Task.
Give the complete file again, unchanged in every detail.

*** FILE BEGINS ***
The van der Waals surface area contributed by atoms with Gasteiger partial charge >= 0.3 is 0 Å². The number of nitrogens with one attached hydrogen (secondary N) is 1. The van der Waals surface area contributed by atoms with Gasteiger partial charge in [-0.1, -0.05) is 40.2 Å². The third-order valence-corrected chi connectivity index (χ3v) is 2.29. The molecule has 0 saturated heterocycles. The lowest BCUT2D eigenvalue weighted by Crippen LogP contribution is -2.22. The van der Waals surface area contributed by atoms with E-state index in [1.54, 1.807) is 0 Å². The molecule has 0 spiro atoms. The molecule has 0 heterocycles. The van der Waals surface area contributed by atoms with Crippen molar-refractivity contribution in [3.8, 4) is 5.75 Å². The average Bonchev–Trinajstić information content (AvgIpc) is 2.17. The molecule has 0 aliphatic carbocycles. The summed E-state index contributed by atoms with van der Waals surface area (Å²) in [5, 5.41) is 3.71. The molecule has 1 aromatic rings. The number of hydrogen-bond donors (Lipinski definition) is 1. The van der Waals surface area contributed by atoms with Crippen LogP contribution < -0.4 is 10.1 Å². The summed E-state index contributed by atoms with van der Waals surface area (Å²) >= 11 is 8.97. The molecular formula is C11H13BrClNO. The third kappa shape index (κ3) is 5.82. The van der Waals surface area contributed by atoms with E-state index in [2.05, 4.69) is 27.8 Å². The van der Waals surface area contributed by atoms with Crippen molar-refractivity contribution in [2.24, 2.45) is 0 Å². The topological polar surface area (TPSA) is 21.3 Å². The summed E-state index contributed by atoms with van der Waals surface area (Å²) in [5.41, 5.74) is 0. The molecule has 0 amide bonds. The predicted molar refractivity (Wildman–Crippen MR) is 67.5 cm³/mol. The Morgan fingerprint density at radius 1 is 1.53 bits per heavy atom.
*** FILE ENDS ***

The van der Waals surface area contributed by atoms with Gasteiger partial charge >= 0.3 is 0 Å². The number of nitrogens with one attached hydrogen (secondary N) is 1. The van der Waals surface area contributed by atoms with Gasteiger partial charge in [-0.1, -0.05) is 40.2 Å². The third-order valence-corrected chi connectivity index (χ3v) is 2.29. The molecule has 0 saturated heterocycles. The lowest BCUT2D eigenvalue weighted by Crippen LogP contribution is -2.22. The van der Waals surface area contributed by atoms with E-state index in [1.54, 1.807) is 0 Å². The molecule has 0 spiro atoms. The molecule has 0 heterocycles. The van der Waals surface area contributed by atoms with Crippen molar-refractivity contribution in [3.8, 4) is 5.75 Å². The average Bonchev–Trinajstić information content (AvgIpc) is 2.17. The molecule has 0 aliphatic carbocycles. The summed E-state index contributed by atoms with van der Waals surface area (Å²) in [5, 5.41) is 3.71. The molecule has 1 aromatic rings. The number of hydrogen-bond donors (Lipinski definition) is 1. The van der Waals surface area contributed by atoms with Crippen LogP contribution < -0.4 is 10.1 Å². The summed E-state index contributed by atoms with van der Waals surface area (Å²) >= 11 is 8.97. The molecular formula is C11H13BrClNO. The third kappa shape index (κ3) is 5.82. The van der Waals surface area contributed by atoms with E-state index in [2.05, 4.69) is 27.8 Å². The van der Waals surface area contributed by atoms with Crippen molar-refractivity contribution in [2.24, 2.45) is 0 Å². The topological polar surface area (TPSA) is 21.3 Å². The summed E-state index contributed by atoms with van der Waals surface area (Å²) in [5.41, 5.74) is 0. The molecule has 0 amide bonds. The predicted molar refractivity (Wildman–Crippen MR) is 67.5 cm³/mol. The Morgan fingerprint density at radius 1 is 1.53 bits per heavy atom.